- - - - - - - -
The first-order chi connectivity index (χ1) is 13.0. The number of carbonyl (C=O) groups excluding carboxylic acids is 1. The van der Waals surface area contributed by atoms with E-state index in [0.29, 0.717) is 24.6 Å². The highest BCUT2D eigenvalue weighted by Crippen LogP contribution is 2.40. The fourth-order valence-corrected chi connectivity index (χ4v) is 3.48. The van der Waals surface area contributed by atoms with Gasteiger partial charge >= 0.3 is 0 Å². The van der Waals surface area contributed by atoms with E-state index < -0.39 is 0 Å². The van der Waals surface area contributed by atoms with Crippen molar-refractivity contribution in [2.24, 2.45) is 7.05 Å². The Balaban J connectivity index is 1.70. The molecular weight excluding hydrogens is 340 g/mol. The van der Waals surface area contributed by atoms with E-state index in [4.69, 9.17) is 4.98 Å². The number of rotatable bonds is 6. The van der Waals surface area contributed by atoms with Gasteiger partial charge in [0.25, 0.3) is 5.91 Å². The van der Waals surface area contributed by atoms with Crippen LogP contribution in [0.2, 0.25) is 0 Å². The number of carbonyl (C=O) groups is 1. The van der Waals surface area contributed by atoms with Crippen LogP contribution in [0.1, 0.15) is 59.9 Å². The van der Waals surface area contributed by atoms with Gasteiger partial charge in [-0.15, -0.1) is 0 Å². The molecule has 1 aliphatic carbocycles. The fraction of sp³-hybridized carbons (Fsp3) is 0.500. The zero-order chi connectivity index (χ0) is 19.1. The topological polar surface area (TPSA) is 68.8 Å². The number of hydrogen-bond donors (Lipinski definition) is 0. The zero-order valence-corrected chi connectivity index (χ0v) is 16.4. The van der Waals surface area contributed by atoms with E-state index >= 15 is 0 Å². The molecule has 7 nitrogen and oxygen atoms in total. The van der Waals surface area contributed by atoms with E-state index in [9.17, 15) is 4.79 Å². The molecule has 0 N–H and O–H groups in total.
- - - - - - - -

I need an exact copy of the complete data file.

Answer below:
The first-order chi connectivity index (χ1) is 13.0. The number of carbonyl (C=O) groups excluding carboxylic acids is 1. The van der Waals surface area contributed by atoms with E-state index in [0.29, 0.717) is 24.6 Å². The highest BCUT2D eigenvalue weighted by Crippen LogP contribution is 2.40. The fourth-order valence-corrected chi connectivity index (χ4v) is 3.48. The van der Waals surface area contributed by atoms with Gasteiger partial charge >= 0.3 is 0 Å². The van der Waals surface area contributed by atoms with E-state index < -0.39 is 0 Å². The van der Waals surface area contributed by atoms with Crippen molar-refractivity contribution in [2.24, 2.45) is 7.05 Å². The Balaban J connectivity index is 1.70. The molecular weight excluding hydrogens is 340 g/mol. The van der Waals surface area contributed by atoms with E-state index in [4.69, 9.17) is 4.98 Å². The number of rotatable bonds is 6. The van der Waals surface area contributed by atoms with Gasteiger partial charge in [0.25, 0.3) is 5.91 Å². The van der Waals surface area contributed by atoms with Crippen LogP contribution in [0.2, 0.25) is 0 Å². The number of carbonyl (C=O) groups is 1. The van der Waals surface area contributed by atoms with Crippen LogP contribution in [0.1, 0.15) is 59.9 Å². The van der Waals surface area contributed by atoms with Gasteiger partial charge in [-0.15, -0.1) is 0 Å². The molecule has 1 aliphatic carbocycles. The fraction of sp³-hybridized carbons (Fsp3) is 0.500. The zero-order chi connectivity index (χ0) is 19.1. The topological polar surface area (TPSA) is 68.8 Å². The number of hydrogen-bond donors (Lipinski definition) is 0. The zero-order valence-corrected chi connectivity index (χ0v) is 16.4. The van der Waals surface area contributed by atoms with E-state index >= 15 is 0 Å². The molecule has 7 nitrogen and oxygen atoms in total. The van der Waals surface area contributed by atoms with E-state index in [9.17, 15) is 4.79 Å². The molecule has 0 N–H and O–H groups in total.